A: It's one thing to try to obey the wishes of one's ill loved ones. It's another to be excluded from the end of your mother's life so she could have more quality time with the cat. It sounds as if your parents were in a strange folie a deux (or maybe a trois, if you include Fluffy). It's too late, now, of course, but it would have been best if you and your sister had been able to say, "We understand visits are hard for Mom, but we'll arrive on little cat's feet and try not to tire her out."
She wanted you to remember her as she was, and that apparently included her being an obsessive cat lover. It might also help you if you considered that it's also possible that her illness and treatment affected her cognitive function—and that listening to a soothing purr was about all the interaction she could take. Sadly, your mother didn't get nine lives and hers is done. It's perfectly understandable that this ending leaves you angry and unsettled. Don't feel obligated to make a contribution in her name to the Humane Society. If you find you're emotionally stuck, short-term therapy could help you sort through this. But as you get over your grief and hurt, you will likely be able to remember her more fully, and not dwell on her strange, aloof ending.
Dear Prudence: Meddlesome Pediatrician?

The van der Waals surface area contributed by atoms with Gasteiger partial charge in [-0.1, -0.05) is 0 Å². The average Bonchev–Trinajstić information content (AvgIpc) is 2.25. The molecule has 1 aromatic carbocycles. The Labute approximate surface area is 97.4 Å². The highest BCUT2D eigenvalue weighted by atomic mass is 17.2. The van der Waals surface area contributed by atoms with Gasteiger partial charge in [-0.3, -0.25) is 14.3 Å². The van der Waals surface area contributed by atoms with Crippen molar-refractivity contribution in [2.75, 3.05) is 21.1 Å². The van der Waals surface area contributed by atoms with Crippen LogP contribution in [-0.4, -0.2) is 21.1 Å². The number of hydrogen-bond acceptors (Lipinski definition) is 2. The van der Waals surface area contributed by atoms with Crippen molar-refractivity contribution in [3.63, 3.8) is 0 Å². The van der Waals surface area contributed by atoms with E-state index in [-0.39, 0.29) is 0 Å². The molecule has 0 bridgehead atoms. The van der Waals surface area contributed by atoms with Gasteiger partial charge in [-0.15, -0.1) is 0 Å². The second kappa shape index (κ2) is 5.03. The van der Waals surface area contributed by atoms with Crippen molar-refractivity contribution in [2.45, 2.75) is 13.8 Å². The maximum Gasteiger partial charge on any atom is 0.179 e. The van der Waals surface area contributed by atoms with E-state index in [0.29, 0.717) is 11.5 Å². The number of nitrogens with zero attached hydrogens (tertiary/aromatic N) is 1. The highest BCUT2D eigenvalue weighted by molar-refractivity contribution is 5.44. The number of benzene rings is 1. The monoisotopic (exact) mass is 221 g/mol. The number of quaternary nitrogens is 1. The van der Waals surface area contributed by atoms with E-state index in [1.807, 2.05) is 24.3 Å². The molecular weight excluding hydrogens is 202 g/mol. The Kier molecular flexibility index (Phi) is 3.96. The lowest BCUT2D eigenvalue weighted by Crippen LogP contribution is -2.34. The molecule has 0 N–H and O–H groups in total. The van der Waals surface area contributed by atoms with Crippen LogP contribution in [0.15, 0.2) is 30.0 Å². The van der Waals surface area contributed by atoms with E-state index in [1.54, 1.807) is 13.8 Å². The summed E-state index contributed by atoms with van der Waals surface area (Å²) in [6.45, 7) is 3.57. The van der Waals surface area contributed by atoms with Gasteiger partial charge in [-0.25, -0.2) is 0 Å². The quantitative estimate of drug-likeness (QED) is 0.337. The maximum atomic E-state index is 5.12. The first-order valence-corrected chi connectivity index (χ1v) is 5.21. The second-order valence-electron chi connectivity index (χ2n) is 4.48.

Q. Please Help Me—Tickling Co-Worker Problem!: This is going to sound like a ridiculous problem. I work part time at my mom's office, and one of my co-workers repeatedly tickles me. If I happen to be standing while sorting out documents or something, she will sneak up behind me and either poke or tickle my sides. It irritates the hell out of me as I am an extremely ticklish person. I usually burst into giggles and she seems to find this amusing. I have asked her to stop, politely and firmly, then angrily. She thinks the whole thing is a joke and doesn't take me seriously. I am the youngest employee here, and she does this only to me, maybe because she thinks it's a cute way of relating to the little girl who works at the office. I have to restrain myself from punching her in the face because it's been going on for several weeks. I can't exactly avoid her in a small office, either. When I told Mom how annoying this co-worker was, she didn't really respond, because, "Mom, Sally at work keeps tickling me" doesn't sound like a big problem. I'm thinking of quitting my job because this is so annoying and I HATE, HATE, HATE being tickled. Can you offer any advice on how to get her to stop?